Monthly Archives: April 2016

Air pollution in China.

Air pollution is the contamination of the atmosphere by gaseous, liquid, or solid substances that can endanger the health and welfare of humans or other living things or can attack materials, reduce visibility, or produce undesirable odors caused by the release of toxic or damaging particles and gases into the atmosphere. Carbon monoxide, sulfur dioxide, … Continue reading Air pollution in China.

Latest Research on Schizophrenia


Schizophrenia is a mental illness that effects almost 24 million people throughout the world. It is not possible to diagnose this illness with a test, instead one must go through a mental evaluation. Patients diagnosed with schizophrenia are usually prescribed anti-psychotics and therapies. These medications are often ineffective causing constant development of new drug therapies. Many are also trying to find the cause of this illness.

Schizophrenic patients are found to have lesser amounts of a protein called beclin-1. This protein is found in the part of the brain that retains memory and learning. Autophagy, clearing of unimportant cell components, is made possible by these proteins. If autophagy is not successful brain cells can die. Scientists are continuing research to find a drug with increased levels of beclin-1 to restore balance in the brain.

Researchers are looking into the possibility of a blood test to diagnose schizophrenia. A gene called the major histocompatability complex (MHC) is a DNA chunk that carries information to identify invaders. This gene is part of a protein that snips connections in nerves. Geneticist Steven McCarroll from Harvard University and the Broad Institute has looked at genetic material of 60,000 people with and without schizophrenia. McCarroll has found that different types of a gene in MHC elevates the risk of schizophrenia.

Schizophrenia has effected many people all over the world. The possibility of finding a test for this illness would help millions by using these instead of a psychoanalysis. Also, improved drug therapies could assist those suffering from this illness. Pinpointing a gene causing schizophrenia could assist in diagnosis, treatment, and eventually prevention.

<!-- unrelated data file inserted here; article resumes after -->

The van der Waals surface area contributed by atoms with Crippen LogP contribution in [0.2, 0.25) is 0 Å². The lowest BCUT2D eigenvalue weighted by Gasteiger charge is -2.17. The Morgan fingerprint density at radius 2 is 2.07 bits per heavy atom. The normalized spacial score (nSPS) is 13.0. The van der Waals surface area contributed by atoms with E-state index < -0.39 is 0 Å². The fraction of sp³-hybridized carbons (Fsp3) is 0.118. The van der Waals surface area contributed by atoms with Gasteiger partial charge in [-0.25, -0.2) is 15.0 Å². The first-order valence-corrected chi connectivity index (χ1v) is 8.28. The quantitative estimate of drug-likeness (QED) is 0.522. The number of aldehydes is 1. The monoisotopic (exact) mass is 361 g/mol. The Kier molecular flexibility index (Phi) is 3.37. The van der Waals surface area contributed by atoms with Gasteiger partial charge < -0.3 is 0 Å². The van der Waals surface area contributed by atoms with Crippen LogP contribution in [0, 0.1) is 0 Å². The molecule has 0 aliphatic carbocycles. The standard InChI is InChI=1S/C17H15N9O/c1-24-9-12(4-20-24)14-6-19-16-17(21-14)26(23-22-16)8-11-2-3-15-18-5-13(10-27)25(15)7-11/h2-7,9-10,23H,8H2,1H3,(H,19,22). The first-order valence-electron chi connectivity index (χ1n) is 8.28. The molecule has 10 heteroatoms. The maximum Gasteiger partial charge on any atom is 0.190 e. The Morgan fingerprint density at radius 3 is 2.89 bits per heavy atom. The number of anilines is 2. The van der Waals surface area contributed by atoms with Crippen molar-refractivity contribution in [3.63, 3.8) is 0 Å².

Do you think that it is possible to cure schizophrenia with this evidence?

Will someone find a test for schizophrenia?

Are we closer to finding a more effective drug treatment?

Cognitive Behavioral Therapy

Close your eyes. Take a deep breath, hold it for six seconds. Let it out slowly. And again deep breath, hold for six seconds, and out. Every once in a while we need to take the time to just breathe. Mindfulness-based cognitive therapy and cognitive behavioral therapy both teach us to take a step back from the situation and look at what it causing us to feel a certain way. I personally wanted to take a look at how we got this form of therapy and its effect on adolescents. For me this was about more than just looking at something different and interesting, but about looking at something that could help me. I have depression and anxiety and if I can find a way to deal with it that works best for me then I’m willing to try. So I looked at the basis of cognitive therapy and some studies to find out what the results were.

Cognitive behavioral therapy has two key scholars Albert Ellis and David Burns. “Ellis proposed an ‘ABC’ model of cognitive behavioral disturbance” and in this model “the letter ‘A’ stands for an activating event, ‘B’ refers to a belief system, and ‘C’ stands for the consequences of A through B”. Ellis theorized that “moods of individuals [or C’s]” could be changed by “a change in how activating events are perceived”. For Burns “the key element [was]…the human tendency to overgeneralize”. Burns formulated Ten Basic Cognitive Distortions, giving a term and a definition. Both Ellis and Burns are considered to be founders of CBT, cognitive behavioral therapy.

For depression and anxiety there are many forms of treatment. “70-80% of patients [however] are not willing to take [antidepressant medication] for a long period of time”. Major depressive disorder is experienced by a large majority of people “and the probability of another episode increases with each relapse or recurrence”. A study done by Catherine S. Ames, Jessica Richardson, Susanna Payne, Patrick Smith & Eleanor Leigh published in Child and Adolescent Mental Health Journal states that “MBCT [mindfulness-based cognitive therapy] is proposed to reduce risk in part through increasing awareness of the ruminative cycles and thinking styles associated with relapse vulnerability”. The results of this study showed that “eleven young people met inclusion criteria…seven completed the course” and due to the small size of the participation group, “analysis of outcome measures [are] limited”. However, “this study has indicated that MBCT with adolescents, targeted at symptoms of low mood, is feasible”.

Overall this form of therapy has progressed farther in recent years than Burns and Ellis’ models and become an actual practice. Taking deep breathes and counting to ten are our usual ways to calm our emotions and now science has started formulating ways for it to be used in treatment of mental illnesses.

Could it be used to treat more than anxiety and depression?
-What can we do to make this treatment more effective?
-Should the basis of it be taught to kids early on to try and prevent depression and anxiety later in life?